02/05/2013 04:47 pm ET Updated Apr 07, 2013

Easing Lunchtime Loneliness

My seventh-grade son has been complaining about going to school for months. He usually eats lunch alone and according to him, "it's torture." He hasn't made many friends since we moved here at the beginning of the year and he is kind of a hard kid to get to know. What can I do to help?

"Imaginary Audience Syndrome" aptly sums up the experience of a typical middle-schooler as he moves through his day, certain of being constantly evaluated by his peers about everything from the way he laughs to the color of his shoelaces.

Few kids this age understand that their peers are far too self-conscious about what people are thinking of them to pay close attention to those around them. A successful day at school is one in which you didn't embarrass yourself horribly, a cute guy or girl smiled at you and you had someone to hang out with at lunch time -- ideally, someone with social clout. It is a time of profound insecurity, all of which is only made tolerable by having friends.

Roll back the clock and try to recall your own seventh grade year, particularly the experience of getting your lunch tray and looking for a place to sit. If you had secure friendships, you would hear, "Hey -- we're over here!" You'd join your group, buffered from the indescribable humiliation of either sitting alone, or sitting at the "losers" table.

But if, like your son, you hadn't yet formed alliances, you will remember the awkwardness -- or sheer panic -- of looking for a safe harbor in the sea of middle schoolers, all (in your mind) watching you with unwavering focus to assess your social status -- or the lack thereof.

It is torture to be a middle schooler without a tribe.

Here are some ways you can offer help to your son:

  • Let him vent. When our kids deliver a complaint, it's tempting to offer fixes and solutions. Simply allow your son to tell you what he's going through without trying to convince him that things aren't so bad, or that he should simply "be friendlier." "Tell me more" will be your most useful phrase. Once he feels heard and understood, he'll be more open to your suggestions.
  • Explore clubs that he can join. Getting to know kids in smaller group settings can make it much easier for shy kids to collaborate, make conversation and forge friendships. Many schools have clubs that meet at lunch time, which would also address his worries about eating alone on meeting days.
  • Role play. One of the best ways to build a youngster's social confidence is to help him develop the skill of reaching out to others. Have fun acting out a few scenarios so your son can practice opening lines like, "Hey, have you figured out how to do that graph in Science?" or "I liked what you said today in English about that book we're reading." Middle schoolers -- especially boys -- are not known for their conversational skills, so give your son a little help in a safe setting.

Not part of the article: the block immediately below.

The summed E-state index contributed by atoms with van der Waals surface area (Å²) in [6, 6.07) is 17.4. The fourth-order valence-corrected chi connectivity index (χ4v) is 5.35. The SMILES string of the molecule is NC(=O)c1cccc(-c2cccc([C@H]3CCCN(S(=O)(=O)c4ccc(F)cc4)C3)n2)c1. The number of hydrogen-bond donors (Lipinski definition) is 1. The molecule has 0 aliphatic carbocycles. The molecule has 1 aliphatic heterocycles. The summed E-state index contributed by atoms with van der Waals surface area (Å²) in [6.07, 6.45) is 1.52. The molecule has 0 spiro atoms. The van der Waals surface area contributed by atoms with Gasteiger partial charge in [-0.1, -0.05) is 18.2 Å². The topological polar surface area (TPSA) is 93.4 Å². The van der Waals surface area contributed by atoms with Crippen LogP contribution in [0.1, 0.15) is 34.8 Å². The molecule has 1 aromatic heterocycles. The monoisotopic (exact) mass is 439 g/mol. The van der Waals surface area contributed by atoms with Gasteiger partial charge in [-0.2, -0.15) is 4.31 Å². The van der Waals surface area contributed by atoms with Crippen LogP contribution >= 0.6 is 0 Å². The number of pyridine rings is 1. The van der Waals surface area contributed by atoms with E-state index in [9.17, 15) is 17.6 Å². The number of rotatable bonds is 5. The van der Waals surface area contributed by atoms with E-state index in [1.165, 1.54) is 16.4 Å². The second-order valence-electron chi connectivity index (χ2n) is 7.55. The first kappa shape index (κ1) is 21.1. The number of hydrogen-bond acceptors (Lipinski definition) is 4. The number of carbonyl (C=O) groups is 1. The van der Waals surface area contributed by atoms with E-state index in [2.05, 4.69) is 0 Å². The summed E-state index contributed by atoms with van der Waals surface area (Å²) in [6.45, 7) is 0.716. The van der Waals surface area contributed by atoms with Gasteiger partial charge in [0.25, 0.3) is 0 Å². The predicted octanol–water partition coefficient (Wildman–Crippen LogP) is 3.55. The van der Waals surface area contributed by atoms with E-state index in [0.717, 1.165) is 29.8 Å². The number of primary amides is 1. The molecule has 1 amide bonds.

• Identify possible lunch buddies. I had a session with an 11-year-old recently who was struggling with the same issue your son is facing. I asked him to identify -- on paper -- at least two kids in each of his six classes who might be a possible lunch companion or friend. Once he had done this, I asked him to think of two or three things he knew about each of these kids that might used as conversation starters. A week after doing this in my office, he came back reporting with great relief that he had found two boys to sit with at lunch.
  • Ask for help from school staff. Many school counselors want to know when a child is struggling; with all the kids who come to them with serious difficulties, youngsters whose problems are less severe can easily slip through the cracks. Counselors or favorite teachers may have excellent suggestions for potential friends based on knowing the wider school population.

A middle schooler's worst nightmare is being untethered, wandering the rows of tables at lunch without the anchor of a friend or friends. I'm glad your son has confided in you (some kids keep their problems a secret) and hope that these ideas provide you with ways to ease his lunchtime loneliness.

Do you have a question for the Parent Coach? Send it to and you could be featured in an upcoming column.